“He believed that your… practice”—Bill says this with the verbal equivalent of air quotes—“was opening a portal to hell and that only he could stop it.” He takes a deep breath and offers, “I guess you really spooked him with your demo up there on that stage. Saw something he didn’t like.”

“Yeah, I guess.”

I’m like 90% less mad than I was five minutes ago. But I’m also not OK with something. Still not sure what yet. Like a radio signal that’s just a little to fuzzy to hear. Something about this last comment in particular really rubs me the wrong way. I can’t shake the feeling that he’s leaving something out. Like he needs me to believe a made-up story, even though parts of it must be true. I honestly can’t think of any other scenario that would explain Hurricane Marcus in my bedroom. Drugs didn’t make sense, not really. Revenge didn’t make sense. I guess I hadn’t considered clinical insanity.

I’m suddenly aware that I’m staring, and that one of my eyebrows is all the way up. I look away and reposition myself on the couch.

“Did he have anything to say about what happened to my father?”

This makes him wince.

“He doesn’t… Marcus said he fell and bumped his head while they were running around in the woods. He didn’t have anything to say about your father. I’m sorry.”

“My dad has been completely out of it since yesterday. Can’t stay awake for more than a few minutes at a time. I don’t know what happened out there, but he wasn’t able to put together a coherent sentence for hours. I had to take him to the ER. This is a cancer survivor we’re talking about here.”

“Jesus. Is he OK?”

Come on. I’m not going to… I shoot him a look that hopefully conveys how off fucking limits that question is.

“Look—I’m sorry about your dad, but I just don’t know anything about what happened after they left your house.”

“Well, does your brother’s friend know?”

“He’s… what most people would call an unreliable source. You can try, but we honestly don’t know what happened to him after yesterday either. Marcus said he left alone yesterday, that Balero was still out running around in the woods somewhere.”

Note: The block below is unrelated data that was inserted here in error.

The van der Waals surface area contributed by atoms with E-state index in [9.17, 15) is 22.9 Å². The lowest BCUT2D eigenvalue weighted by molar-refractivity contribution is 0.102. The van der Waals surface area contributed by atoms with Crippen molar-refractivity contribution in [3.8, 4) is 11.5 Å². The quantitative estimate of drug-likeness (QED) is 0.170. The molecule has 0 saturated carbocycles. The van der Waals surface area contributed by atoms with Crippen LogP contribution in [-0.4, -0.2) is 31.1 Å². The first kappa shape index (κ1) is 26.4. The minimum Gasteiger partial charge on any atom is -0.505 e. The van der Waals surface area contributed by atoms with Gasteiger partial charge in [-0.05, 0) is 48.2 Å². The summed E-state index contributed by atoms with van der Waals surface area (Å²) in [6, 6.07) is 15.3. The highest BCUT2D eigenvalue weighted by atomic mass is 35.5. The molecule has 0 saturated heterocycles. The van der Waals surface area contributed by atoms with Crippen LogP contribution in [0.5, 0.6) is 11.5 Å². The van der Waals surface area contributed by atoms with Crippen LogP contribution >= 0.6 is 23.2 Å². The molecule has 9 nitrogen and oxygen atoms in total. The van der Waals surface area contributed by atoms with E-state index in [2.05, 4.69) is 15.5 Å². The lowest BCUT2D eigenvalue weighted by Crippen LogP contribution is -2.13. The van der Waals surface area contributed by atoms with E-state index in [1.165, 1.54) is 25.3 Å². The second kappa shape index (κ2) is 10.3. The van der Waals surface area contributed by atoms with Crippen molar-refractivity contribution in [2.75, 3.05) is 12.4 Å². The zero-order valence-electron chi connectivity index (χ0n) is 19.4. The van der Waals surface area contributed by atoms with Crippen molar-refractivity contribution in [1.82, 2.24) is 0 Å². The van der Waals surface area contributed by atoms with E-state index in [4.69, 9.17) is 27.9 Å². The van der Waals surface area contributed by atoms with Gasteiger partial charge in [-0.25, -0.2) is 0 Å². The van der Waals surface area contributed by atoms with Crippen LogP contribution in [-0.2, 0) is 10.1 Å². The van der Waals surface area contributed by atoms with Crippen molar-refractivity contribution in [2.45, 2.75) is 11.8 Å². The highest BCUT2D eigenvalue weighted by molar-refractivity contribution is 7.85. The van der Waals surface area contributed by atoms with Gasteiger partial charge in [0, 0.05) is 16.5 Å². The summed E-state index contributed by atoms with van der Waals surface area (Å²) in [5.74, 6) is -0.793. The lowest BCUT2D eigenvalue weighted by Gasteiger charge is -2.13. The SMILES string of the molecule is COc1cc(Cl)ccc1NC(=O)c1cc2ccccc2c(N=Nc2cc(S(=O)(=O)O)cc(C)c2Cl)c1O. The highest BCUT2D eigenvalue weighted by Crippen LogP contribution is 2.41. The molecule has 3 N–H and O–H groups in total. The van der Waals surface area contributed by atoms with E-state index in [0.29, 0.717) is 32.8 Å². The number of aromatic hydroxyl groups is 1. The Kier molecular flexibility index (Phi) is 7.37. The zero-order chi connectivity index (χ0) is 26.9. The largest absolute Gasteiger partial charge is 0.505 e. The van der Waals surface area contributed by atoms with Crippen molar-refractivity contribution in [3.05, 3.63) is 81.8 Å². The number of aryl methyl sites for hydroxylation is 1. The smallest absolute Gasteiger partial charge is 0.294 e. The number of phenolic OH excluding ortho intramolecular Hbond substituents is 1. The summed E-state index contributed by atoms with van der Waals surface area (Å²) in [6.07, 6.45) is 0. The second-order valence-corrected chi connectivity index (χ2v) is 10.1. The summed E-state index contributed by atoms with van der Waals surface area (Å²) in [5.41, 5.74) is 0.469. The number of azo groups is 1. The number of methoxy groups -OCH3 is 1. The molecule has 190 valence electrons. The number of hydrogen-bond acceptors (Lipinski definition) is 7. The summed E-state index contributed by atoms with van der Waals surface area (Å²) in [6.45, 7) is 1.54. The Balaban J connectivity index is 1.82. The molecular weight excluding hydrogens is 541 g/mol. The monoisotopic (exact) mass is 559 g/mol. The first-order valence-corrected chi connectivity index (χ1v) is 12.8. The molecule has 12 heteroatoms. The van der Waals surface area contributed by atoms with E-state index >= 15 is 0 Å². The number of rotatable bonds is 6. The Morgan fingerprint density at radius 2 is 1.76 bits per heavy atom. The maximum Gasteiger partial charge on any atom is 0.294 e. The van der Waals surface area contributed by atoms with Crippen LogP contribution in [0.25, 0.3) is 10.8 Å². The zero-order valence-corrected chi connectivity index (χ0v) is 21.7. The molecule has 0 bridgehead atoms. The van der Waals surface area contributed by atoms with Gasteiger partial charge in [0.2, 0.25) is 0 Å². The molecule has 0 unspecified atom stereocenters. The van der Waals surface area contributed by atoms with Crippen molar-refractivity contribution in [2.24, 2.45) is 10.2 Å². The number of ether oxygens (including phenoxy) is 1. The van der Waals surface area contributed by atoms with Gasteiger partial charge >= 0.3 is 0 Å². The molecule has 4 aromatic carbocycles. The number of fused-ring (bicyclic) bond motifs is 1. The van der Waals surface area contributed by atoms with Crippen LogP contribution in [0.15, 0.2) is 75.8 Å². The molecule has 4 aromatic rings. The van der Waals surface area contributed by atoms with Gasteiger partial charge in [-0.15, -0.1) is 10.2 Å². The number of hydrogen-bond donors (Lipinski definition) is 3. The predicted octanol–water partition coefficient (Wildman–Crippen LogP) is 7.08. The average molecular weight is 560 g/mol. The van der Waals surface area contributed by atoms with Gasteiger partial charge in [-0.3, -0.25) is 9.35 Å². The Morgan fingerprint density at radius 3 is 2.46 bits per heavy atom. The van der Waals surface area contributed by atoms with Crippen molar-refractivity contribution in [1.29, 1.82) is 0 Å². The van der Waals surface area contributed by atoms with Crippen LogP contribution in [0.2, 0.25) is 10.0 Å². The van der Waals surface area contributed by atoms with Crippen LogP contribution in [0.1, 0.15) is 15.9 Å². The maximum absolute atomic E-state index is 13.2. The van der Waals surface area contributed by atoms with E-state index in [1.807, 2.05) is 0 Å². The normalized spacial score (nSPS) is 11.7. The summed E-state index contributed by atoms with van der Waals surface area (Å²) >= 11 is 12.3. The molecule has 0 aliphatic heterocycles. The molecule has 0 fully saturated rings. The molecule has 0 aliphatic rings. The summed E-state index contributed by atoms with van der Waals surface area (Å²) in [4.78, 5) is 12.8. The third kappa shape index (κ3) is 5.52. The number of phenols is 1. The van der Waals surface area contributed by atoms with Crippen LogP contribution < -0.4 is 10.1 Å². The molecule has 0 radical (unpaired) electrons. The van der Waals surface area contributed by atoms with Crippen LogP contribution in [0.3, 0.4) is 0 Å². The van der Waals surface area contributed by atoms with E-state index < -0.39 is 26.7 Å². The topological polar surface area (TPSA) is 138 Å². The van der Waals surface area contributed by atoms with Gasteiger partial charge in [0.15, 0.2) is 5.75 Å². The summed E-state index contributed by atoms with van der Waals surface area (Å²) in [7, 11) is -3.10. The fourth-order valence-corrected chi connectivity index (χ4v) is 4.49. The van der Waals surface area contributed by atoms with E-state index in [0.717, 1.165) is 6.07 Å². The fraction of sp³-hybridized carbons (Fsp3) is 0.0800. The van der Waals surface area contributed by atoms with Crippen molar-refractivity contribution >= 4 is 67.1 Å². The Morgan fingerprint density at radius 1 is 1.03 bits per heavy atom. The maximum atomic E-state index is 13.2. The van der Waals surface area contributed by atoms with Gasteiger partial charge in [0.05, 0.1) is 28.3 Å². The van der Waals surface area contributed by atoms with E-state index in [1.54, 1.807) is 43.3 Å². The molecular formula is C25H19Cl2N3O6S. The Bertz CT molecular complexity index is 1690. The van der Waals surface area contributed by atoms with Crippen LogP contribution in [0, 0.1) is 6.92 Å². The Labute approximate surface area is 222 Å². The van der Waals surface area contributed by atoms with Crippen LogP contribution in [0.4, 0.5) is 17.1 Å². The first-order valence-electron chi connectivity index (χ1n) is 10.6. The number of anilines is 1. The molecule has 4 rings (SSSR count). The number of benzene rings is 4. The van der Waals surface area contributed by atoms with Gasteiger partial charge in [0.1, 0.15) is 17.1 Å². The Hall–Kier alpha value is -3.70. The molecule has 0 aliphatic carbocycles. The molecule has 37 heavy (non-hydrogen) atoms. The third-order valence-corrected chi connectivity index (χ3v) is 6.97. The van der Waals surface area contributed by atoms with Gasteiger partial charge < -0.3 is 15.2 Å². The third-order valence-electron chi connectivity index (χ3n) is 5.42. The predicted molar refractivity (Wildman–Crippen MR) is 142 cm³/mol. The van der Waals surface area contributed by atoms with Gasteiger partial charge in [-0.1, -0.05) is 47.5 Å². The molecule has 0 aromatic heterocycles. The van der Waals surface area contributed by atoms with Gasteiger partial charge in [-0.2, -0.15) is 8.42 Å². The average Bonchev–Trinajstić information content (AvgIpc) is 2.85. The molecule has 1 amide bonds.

I guess I do feel bad for this guy, for what he and his family must have to go through. That can’t be easy.

“I’m sorry, I just… I need information here. I need to know what happened out in those woods.”

He just shrugs and gives me something vaguely resembling puppy dog eyes.

God dammit.

“Well, listen. Can I get you something to drink? Maybe a lemonade?”

He starts to stand. “Actually, do you mind if I use your restroom?” He’s crouching, hovering, like he needs permission to stand all the way up. I point him in the direction of the first floor bathroom.

While he’s away the radio static in my head begins to clear up. It hits me what’s been bothering me this whole time about “Bill”. Someone’s been trying to tell me something. That static in my head is usually the first thing that happens before I’m seized with the urge to grab a stranger in public and tell them things about their personal lives from the beyond.

I stifle a laugh with my hand. It’s a deceased relative, all right—it’s his dead grandmother! And I’m like, no way! Best lie detector in the universe: to be ratted out by your own mama-mama! (That’s what he used to call her.) And boy is she pissed.

Does she have any particular message for him? I don’t hear the trademark whispering that usually accompanies these visitations. No, she’s not really trying to give him a message.

The message is for me.

I’m getting a visual. I can actually sort of see her. Well, not really. But she’s doing something that gives the unmistakable impression of a disappointed shake of the head. And the shake of the head says this:

That boy is not telling the truth.

Within two seconds I’m tearing through his jean jacket that he left on the chair, digging around for anything. I find a falling apart duct tape wallet and pull out his driver’s license.

Ha!

Hello, Zeke Eppler. You’re megabusted.

I put his wallet back in his jacket and run back to the couch and nearly pass out from trying to not crack up.

Busted by the Dead. Could be a TV show.